Growing up, I’ve learned to hate poetry with a passion. Teachers would force it upon us, making it near impossible to interpret something someone wrote in a verse without being told what it REALLY means, as if the poet had spoken to them in person, telling them what it was all SUPPOSED to mean!
It’s only much later in my life, probably when I started blogging, that I gave poetry a second chance. I wanted to see if I’d appreciate it better now that, musically, rap was my favourite genre and you couldn’t possibly do rap without a good lyrical game.
This is when I discovered the incredible subjectivity of poetry. Its power over you when read at the right time, at the right moment, at the right place, was astonishing. The meaning you give the words is where the soul of poetry simply lies at! There’s never one way to appreciate poetry, it speaks to you on a spiritual level.
When I recently dove head first into my digital reading phase, one of the things that popped up in my recommendations where a bunch of free Kindle “Instagram” poem collections, many of which I’ve seen pass by my feed here and then in the past years too.
Let’s just say that I had a blast realizing that they just weren’t my thing. At. All.
This feature published at an undetermined frequency (weekly, bi-weekly, monthly, who knows) will present a couple of mini reviews on anything that isn’t a physical book that I own (ebooks, comic books, TV series or movies).
Click on the covers to be redirected to their Goodreads page.
Anything presented in this feature doesn’t necessarily mean that it won’t get a full-review treatment in the future. That will entirely depend on how much I loved it, how interested you are in hearing more on it, and how much I have to still say about it! 🤣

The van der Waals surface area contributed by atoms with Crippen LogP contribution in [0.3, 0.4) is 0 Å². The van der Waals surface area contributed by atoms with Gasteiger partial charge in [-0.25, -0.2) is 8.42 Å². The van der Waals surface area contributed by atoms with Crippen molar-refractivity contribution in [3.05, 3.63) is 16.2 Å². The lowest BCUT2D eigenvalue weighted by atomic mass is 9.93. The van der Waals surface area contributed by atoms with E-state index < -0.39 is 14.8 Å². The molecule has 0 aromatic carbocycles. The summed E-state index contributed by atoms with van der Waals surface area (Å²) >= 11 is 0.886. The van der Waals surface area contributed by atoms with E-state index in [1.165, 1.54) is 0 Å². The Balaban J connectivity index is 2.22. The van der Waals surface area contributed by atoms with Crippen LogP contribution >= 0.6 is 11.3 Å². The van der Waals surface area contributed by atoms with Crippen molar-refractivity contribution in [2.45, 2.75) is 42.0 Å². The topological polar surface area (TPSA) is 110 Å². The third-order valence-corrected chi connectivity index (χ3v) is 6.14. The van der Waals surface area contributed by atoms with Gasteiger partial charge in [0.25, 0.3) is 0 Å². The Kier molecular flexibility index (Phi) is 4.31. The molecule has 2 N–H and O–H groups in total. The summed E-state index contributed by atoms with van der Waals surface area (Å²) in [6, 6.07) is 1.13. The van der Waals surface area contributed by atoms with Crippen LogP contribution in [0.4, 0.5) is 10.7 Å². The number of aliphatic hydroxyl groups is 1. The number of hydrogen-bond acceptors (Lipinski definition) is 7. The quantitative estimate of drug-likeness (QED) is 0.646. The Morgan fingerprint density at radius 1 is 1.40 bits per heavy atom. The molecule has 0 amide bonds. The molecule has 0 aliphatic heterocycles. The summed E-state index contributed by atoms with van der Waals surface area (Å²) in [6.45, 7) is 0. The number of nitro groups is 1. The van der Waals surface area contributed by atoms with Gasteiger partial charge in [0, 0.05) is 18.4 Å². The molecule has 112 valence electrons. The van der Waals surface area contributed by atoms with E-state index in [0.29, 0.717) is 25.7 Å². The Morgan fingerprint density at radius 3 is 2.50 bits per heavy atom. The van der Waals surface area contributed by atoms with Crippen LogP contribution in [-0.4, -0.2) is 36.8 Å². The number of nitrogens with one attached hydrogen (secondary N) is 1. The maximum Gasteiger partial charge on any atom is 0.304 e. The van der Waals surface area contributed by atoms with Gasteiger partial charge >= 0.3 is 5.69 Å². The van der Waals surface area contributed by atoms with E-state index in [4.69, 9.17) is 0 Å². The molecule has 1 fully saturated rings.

2am Thoughts by Makenzie Campbell.
I’m not sure how this was considered poetry by anyone but here we are. It is essentially a recap of one individual’s journey through a relationship from dusk to dawn (yep… it doesn’t focus only on 2 am thoughts).
Exploring the longing for love, the discovery of love, the downfall of love, the torment of loss, and the recovery from loss, this was a quick read that explored various formatting, from short sequences of “strategically” organized words to paragraphs, as the clock ticks away (although the journey takes place over multiple months).
Love Her Wild by Atticus Poetry.
This is where I started to conclude that these “Instagram” poetry collections were getting out of hand. For these to even be called poetry is a shame for newer generations. Not only does it employ extremely simple vocabulary and expressions, but it is also evokes nothing innovative in any way, shape, or form. Some pages offer some cute relatable verses-that-don’t-rhyme moments that you’ll want to use at some party to see how many people will be impressed by you, but otherwise, this collection of a mishmash of “poems” exploring love, loss, and everything in between, is nothing special at all.
The Dark Between Stars by Atticus Poetry.
As I was thinking that maybe I just didn’t give this Atticus guy enough of a chance, I picked up this one… And bang. I was convinced that most of his poetry just needs to be read at the right moment in your life for the reader to really find them inspirational. In fact, they often sound like motivational speeches, if not just fancy metaphors of finding the right person to love and of our inability to express the passion we have for that one person.
Uncaged Wallflower by Jennae Cecelia.
The interesting part of this collection is that it mostly tries to motivate the reader into spreading their wings and flying off, to not get locked down in doubts and fears.
Otherwise, many of these “poems” tend to struggle to be inspiring and remain mundane in their conception.
Dear Midnight by Zack Grey.
Split into three parts, this is a collection that attempts to illustrate the internal psychological struggle of moving on from a toxic relationship as you taint your life with the mistakes of the past. While some “poems” had a fun structure to them, despite their insanely short length (of maybe five words?), most of the time I came back to wondering how these got published…